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Today's Stichomancy for George W. Bush

The first excerpt represents the past or something you must release, and is drawn from Aeroplanes and Dirigibles of War by Frederick A. Talbot:

subsequent naval engagement, as, indeed, has been the case. Its participation, however, would be governed entirely by climatic conditions. The fact that the dirigible is a weak unit of attack in naval operations is fully appreciated by all the belligerents.

The picture of a sky "black with Zeppelins" may appeal to the popular imagination, and may induce the uninitiated to cherish the belief that such an array would strike terror into the hearts of the foe, but the naval authorities are well aware that no material advantage would accrue from such a force. In the first place they would constitute an ideal target for the enemy's vessels. They would be compelled to draw within range in order

The second excerpt represents the present or the deciding factor of the moment, and is drawn from 'Twixt Land & Sea by Joseph Conrad:

force - as was, after all, possible? Could she actually struggle with him hand to hand? But it was of lamentations and entreaties that she was really afraid. Could she withstand them? What an odious, cruel, ridiculous position would that be!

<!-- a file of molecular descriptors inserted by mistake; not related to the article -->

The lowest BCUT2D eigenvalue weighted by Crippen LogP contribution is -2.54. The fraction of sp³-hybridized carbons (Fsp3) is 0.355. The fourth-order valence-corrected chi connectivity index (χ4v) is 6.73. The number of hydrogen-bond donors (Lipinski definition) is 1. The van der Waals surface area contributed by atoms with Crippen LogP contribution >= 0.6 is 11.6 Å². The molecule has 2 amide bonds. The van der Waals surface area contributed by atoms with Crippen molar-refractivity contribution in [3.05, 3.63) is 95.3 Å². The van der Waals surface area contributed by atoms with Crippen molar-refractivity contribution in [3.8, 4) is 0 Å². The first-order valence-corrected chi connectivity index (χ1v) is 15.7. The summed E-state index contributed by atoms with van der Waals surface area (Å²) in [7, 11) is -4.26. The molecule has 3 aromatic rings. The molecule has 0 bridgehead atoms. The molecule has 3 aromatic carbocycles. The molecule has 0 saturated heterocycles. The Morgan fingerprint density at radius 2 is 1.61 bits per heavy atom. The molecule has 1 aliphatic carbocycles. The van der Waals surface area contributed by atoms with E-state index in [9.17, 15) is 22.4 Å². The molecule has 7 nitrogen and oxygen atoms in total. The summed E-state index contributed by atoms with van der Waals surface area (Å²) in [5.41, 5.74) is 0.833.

"But it won't be. He'll say nothing," she thought as she came out quickly on the west verandah, and, seeing that Heemskirk did not move, sat down on a chair near the doorway and kept her eyes on him. The outraged lieutenant had not changed his attitude; only his cap had fallen off his stomach and was lying on the floor. His thick black eyebrows were knitted by a frown, while he looked at her out of the corners of his eyes. And their sideways glance in


'Twixt Land & Sea
The third excerpt represents the future or something you must embrace, and is drawn from Dracula by Bram Stoker:

I shrugged my shoulders, however, and rested silent, for Van Helsing had a way of going on his own road, no matter who remonstrated. He took the key, opened the vault, and again courteously motioned me to precede. The place was not so gruesome as last night, but oh, how unutterably mean looking when the sunshine streamed in. Van Helsing walked over to Lucy's coffin, and I followed. He bent over and again forced back the leaden flange, and a shock of surprise and dismay shot through me.

There lay Lucy, seemingly just as we had seen her the night before her funeral. She was, if possible, more radiantly beautiful than ever, and I could not believe that she was dead.


Dracula